When you apply for financing or services, it’s common for companies to check the condition of your credit before approving your application. This not-so-well-kept secret is true both for businesses and individuals.
Your credit reports and credit scores give lenders and service providers a way to measure risk. Good credit means that you or your business represent a lower risk to lenders and, as such, are more likely to be a sound investment.
Business accounts can potentially impact your personal credit scores, and not always in a good way.
While building good credit for your business is important, as a small business owner it’s in your best interest to keep your business and personal credit separate whenever possible. Business accounts can potentially impact your personal credit scores, and not always in a good way. And, your accountant will likely give you an earful if he or she learns that you’re comingling your business and personal finances.
Business Credit vs. Personal Credit
There are many similarities between the way business credit and personal credit work. For example, there are three major consumer credit bureaus and three major business credit bureaus that collect data and compile credit reports on you and your company.
|Personal Credit Bureaus||Business Credit Bureaus|
|TransUnion||Dun & Bradstreet|
Although Experian and Equifax are featured on both lists, personal and business credit reports at these two reporting agencies are kept separate.
When Business and Personal Credit Collide
Many business lenders, such as those who issue Small Business Administration (SBA) loans, may review your business credit and your personal credit before deciding whether or not to approve an application for business financing. In fact, FICO makes a credit score (FICO SBSS) designed to weigh factors from both your personal and business credit reports together.
If your personal credit is accessed as part of a business financing application, a record of that access, known as an inquiry, will show up on your personal credit report. Inquiries that occur as part of a loan or credit card application might impact your personal credit scores in a negative way.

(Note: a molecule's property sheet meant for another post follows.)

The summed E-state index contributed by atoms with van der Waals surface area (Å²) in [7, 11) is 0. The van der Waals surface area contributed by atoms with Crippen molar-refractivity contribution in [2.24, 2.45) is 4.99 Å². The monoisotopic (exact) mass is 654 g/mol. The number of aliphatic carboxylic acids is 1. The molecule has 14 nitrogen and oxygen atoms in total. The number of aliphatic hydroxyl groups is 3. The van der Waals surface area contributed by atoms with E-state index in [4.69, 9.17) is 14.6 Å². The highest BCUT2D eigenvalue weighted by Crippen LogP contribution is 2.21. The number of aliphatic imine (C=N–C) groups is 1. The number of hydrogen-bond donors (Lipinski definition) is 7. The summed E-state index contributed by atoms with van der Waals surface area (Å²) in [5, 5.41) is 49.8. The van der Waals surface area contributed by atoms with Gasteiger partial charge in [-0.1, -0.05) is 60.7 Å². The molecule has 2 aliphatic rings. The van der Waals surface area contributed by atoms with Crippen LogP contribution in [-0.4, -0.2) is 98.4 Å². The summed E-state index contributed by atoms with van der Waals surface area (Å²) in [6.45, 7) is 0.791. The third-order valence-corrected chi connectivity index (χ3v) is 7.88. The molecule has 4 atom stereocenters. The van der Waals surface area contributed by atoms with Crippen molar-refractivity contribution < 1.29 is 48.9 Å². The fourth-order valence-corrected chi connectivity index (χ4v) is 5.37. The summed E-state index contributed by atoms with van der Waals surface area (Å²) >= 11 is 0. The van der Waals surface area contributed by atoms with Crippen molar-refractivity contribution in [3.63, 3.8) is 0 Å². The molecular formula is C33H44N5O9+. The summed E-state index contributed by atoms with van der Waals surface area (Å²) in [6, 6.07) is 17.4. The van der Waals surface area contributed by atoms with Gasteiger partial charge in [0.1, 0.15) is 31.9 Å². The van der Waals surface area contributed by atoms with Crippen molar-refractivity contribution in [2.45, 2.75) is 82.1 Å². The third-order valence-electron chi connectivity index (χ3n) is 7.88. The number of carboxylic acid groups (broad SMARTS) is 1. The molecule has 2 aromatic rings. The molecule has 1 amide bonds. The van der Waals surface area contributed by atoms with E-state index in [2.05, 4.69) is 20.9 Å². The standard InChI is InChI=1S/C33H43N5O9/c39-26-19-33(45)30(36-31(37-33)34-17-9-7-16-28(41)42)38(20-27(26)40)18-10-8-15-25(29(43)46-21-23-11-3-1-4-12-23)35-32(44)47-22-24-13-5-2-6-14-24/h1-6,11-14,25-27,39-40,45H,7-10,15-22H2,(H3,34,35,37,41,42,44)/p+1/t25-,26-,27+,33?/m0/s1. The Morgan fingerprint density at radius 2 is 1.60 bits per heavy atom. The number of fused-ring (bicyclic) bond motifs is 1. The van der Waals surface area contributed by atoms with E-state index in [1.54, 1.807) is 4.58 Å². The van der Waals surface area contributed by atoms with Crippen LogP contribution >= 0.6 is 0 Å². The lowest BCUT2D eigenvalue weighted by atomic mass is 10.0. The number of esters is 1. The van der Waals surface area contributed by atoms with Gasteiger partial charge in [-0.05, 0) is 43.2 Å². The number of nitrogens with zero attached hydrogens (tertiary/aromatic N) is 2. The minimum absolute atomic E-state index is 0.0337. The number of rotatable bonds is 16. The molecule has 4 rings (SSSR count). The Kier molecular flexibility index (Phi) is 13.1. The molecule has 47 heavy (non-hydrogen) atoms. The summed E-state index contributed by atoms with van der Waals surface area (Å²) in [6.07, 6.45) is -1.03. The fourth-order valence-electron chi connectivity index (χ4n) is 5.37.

Additionally, many business lenders will want you to sign something known as a personal guarantee (informally, a “PG”) whenever you apply for a new business loan or credit card. A personal guarantee says that you agree to be held liable for your business debt in the event that your company doesn’t pay back the lender as agreed. In other words, a personal guarantee makes you a co-obligor with your business.
Business Accounts on Personal Credit Reports
Just because you sign a personal guarantee doesn’t automatically mean that a business loan or credit card will show up on your personal credit reports. On the other hand, it might. It all comes down to the lender or card issuer’s policy. If you did, in fact, sign a PG, there is nothing wrong or illegal about the lender reporting the performance of the account to your personal credit reports. It is, in fact, a personally guaranteed debt.
Nonetheless, most small-business credit cards won’t show up on your personal credit reports, unless your business falls behind on payments. And if you fall behind on your payments, the negative credit reporting of business debts will have the same negative impact on your personal credit scores.
How a Business Credit Card Impacts Personal Credit
When a past-due business credit card shows up on your personal credit, it’s not a good look. To repeat, any late payments, past due amounts or other negative activity associated with the account could damage your credit scores just like any other account that appears on your personal credit reports. Your credit reports are not protected from commercial debts just because they’re commercial debts.
Even a well-managed business credit card account on your personal credit reports might not be a good thing. Remember, heavy utilization on credit card accounts has a huge influence over your FICO and VantageScore credit scores. Even if your business is paying a credit card on time, a high utilization rate on the account could have a negative impact on your personal credit scores.